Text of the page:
The company values its 200 full-time and 300 contract workers as a tremendous asset, and is incredibly progressive in the areas of HR policies, training, and support for academic efforts. “Moran’s reputation for quality comes from the great work of our experienced and committed team,” says Black. “Our employee turnover is minimal.” The average manager has worked there for over 20 years; some over 40 years. Kelly has been with the company for 23 years and still feels like a “newbie” at times.

Safety is of paramount importance. Moran has a VP based in Texas, who is a global thought leader in safety issues, and employees are well trained in that area through the ISO system. Kelly says, “We’ve got a perfectly sized company; big enough to compete with the largest supply chain experts in the world, but small enough at under 500 employees, with a family relationship-based approach that benefits our clients immensely.”

On the regulatory front, ship owners and others in the marine sector believe that a uniform application of environmental standards is best for the industry. Black acknowledges, “We, along with other industry leaders, support global standards in commercial shipping. Important environmental standards will only work if applied evenly, creating a level playing field. Patchwork regulation hinders advancement.”

The company’s documented procedures and work instructions on vessel husbandry, vessel movements, and ship agency are unequalled in the industry. Kelly reports, “We’ve provided a tremendous amount of training in that regard. We cost a little more than our competitors, but it’s necessary with the amount of effort we put into quality, IT services, training – if you look at the core business of agency, this is what differentiates us. The fact you can pick up the phone and call the owner of the company at 2 AM is another thing that’s unusual.”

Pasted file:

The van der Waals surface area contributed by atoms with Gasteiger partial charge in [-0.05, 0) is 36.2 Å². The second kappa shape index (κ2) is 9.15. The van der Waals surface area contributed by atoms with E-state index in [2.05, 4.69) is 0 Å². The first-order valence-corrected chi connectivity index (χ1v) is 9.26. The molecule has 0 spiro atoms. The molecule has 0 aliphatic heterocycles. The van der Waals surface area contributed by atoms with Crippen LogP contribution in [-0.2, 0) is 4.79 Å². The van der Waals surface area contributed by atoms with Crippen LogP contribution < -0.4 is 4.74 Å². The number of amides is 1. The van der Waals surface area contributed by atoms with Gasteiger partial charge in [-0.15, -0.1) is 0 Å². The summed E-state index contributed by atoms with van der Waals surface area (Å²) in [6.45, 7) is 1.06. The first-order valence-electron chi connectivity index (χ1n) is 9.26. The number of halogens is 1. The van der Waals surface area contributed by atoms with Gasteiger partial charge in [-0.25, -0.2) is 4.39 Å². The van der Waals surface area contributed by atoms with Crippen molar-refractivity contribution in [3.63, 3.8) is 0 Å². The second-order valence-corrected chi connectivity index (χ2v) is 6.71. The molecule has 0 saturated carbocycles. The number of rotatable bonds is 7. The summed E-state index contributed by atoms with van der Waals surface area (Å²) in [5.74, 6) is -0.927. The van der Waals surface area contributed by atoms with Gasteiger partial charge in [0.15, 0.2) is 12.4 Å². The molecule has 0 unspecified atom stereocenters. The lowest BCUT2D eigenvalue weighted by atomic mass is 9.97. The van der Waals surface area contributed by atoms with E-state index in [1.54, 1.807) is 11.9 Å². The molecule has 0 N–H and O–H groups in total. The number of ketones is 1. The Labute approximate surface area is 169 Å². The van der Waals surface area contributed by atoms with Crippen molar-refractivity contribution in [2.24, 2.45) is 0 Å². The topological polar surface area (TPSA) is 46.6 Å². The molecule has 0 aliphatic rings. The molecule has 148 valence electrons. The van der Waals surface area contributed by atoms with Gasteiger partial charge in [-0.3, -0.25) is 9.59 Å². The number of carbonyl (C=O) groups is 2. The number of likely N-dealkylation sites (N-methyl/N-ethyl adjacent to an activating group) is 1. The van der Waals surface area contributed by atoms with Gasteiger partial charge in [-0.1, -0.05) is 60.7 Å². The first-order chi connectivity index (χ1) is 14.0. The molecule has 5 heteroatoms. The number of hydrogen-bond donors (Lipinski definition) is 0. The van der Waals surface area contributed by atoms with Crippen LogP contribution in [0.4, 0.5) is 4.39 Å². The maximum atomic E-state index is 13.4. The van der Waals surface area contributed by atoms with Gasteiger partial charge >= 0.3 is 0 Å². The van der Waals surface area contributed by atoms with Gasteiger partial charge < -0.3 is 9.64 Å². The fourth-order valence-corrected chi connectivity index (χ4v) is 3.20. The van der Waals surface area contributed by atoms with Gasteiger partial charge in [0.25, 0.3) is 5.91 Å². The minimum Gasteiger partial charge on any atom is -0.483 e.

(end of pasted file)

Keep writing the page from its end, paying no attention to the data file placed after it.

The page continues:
Moran’s services transcend the traditional scope of shipping agencies. Kelly says, “Most of our competitors – large or small – have been unable to do this. We provide compliance services and UN maritime security, cyber security, and safety and pollution consulting for terminals. When ships come to port, we are like the general contractor of the port call. We coordinate the Coast Guard, Customs and Border Protection, the pilots, the tugs, the lines, and a multiplicity of other vendors we hire on behalf of the ship owner. Our award-winning vendor procurement program ensures our clients are getting the highest standards.”

When it comes to long-term partnerships, Black says, “Strong relationships with our clients and vendors are based on years of trust.” As ship agents, they partner with terminal operators, pilots’ associations throughout the States, and major tug companies, including Foss Maritime, Suderman & Young, and McAllister Towing. These are all extremely important vendors. The government is also a vendor, so relationships with the U.S. Coast Guard, Customs and Border Protection, and Agriculture are key.

The current trajectory of the company does not include global expansion. Kelly explains, “We feel we can’t ensure the quality we’re known for in countries where we don’t have a local presence. In the 2020s, we’d like to still be the largest ship agent in North America, and have the new businesses we’re working on – maritime cyber, ballast water, safety and pollution – and be far enough along to be considered leaders in those segments, as well.

In addition, Moran Shipping Agencies wants blue tech innovators to know: “We’re looking for partners with a synergy between what we do and what they do. Ocean clusters, the blue tech economy, hold some of the most promise in commercialization and economic development. Our view of diversification and our ability to leverage our brand and partnerships could be strategically important to other companies. We’d like to make those connections.”


WHO: Moran Shipping Agencies, Inc.
WHAT: Largest independent steamship agency in North America, directly serving over 100 ports
WHERE: Headquarters in Providence, Rhode Island and Houston, Texas


Moran Towing Corporation –